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From an English Reading test:

'[...] Think of an interview as a highly focused professional conversation. You should spend the limited amount of time you have learning about the employer's needs and discuss the ways you can meet ____ needs. In many cases, you will be interviewed at least twice before being...'

Which one should I choose to fill in the gap, "these" or "those"?

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  • That should probably be the limited, not your limited, and it should definitely be at least twice, not just least twice. The practice test you’re taking might not be very good. – snailplane Dec 31 '18 at 5:15
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Both are fine. We could understand these as meaning the needs I'm talking about right now, and those as meaning the needs that I just mentioned, but in practice the choice doesn't affect the "meaning" in any way in OP's exact cited context.

As a general principle, these usually refers to things which are "nearer" than those - where "nearer" could mean physically closer, more relevant to the current context, more recently mentioned, etc.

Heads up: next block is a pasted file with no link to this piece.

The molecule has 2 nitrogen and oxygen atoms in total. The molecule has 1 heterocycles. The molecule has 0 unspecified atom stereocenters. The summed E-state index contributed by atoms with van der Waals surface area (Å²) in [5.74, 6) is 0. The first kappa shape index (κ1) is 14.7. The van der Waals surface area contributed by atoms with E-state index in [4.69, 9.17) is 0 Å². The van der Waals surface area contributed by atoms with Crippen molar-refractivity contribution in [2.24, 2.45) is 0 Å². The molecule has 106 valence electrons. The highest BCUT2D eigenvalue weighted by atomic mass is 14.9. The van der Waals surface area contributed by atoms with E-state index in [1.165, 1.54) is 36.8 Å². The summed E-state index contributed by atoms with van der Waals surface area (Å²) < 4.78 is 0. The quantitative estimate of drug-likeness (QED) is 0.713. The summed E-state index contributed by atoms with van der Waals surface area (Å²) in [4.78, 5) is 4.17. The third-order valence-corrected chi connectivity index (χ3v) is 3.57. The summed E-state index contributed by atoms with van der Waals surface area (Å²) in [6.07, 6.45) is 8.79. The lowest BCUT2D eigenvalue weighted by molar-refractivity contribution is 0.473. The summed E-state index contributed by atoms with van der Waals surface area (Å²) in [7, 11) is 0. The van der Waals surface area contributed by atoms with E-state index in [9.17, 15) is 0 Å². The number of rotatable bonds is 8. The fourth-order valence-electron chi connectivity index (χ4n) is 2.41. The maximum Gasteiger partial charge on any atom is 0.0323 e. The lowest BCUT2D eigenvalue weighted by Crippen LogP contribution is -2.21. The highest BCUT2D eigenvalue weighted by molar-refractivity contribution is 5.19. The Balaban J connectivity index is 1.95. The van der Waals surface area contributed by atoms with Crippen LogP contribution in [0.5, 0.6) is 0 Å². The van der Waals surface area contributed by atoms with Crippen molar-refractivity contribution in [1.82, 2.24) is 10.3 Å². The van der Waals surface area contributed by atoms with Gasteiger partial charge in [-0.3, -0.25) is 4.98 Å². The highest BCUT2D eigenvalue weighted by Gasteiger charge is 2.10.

In contexts where the referent(s) are physically present - particularly if both plural pronouns (or their singular equivalents this and that) are used within a single utterance - people often use hand gestures to clarify the referent(s)...

Customer: Good morning. I'd like to buy some widgets.
Shopkeeper: No problem! Do you want these1 or those2?

[pointing while speaking, to these widgets1 right here or those other widgets2 over there]

As an alternative that would more explicitly emphasise the actual point being made, OP might consider their needs (since the context is specifically about the employer's needs, not the prospective employee's needs).

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I you the things are close to the speaker you should use “these,” and if they are away you should use “those".

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  • That's a good (although not foolproof) generalization. However, the question is talking about employer's needs. Would you say that something abstract like "needs" are close to the speaker, or far away from the speaker? – J.R. Dec 31 '18 at 15:05

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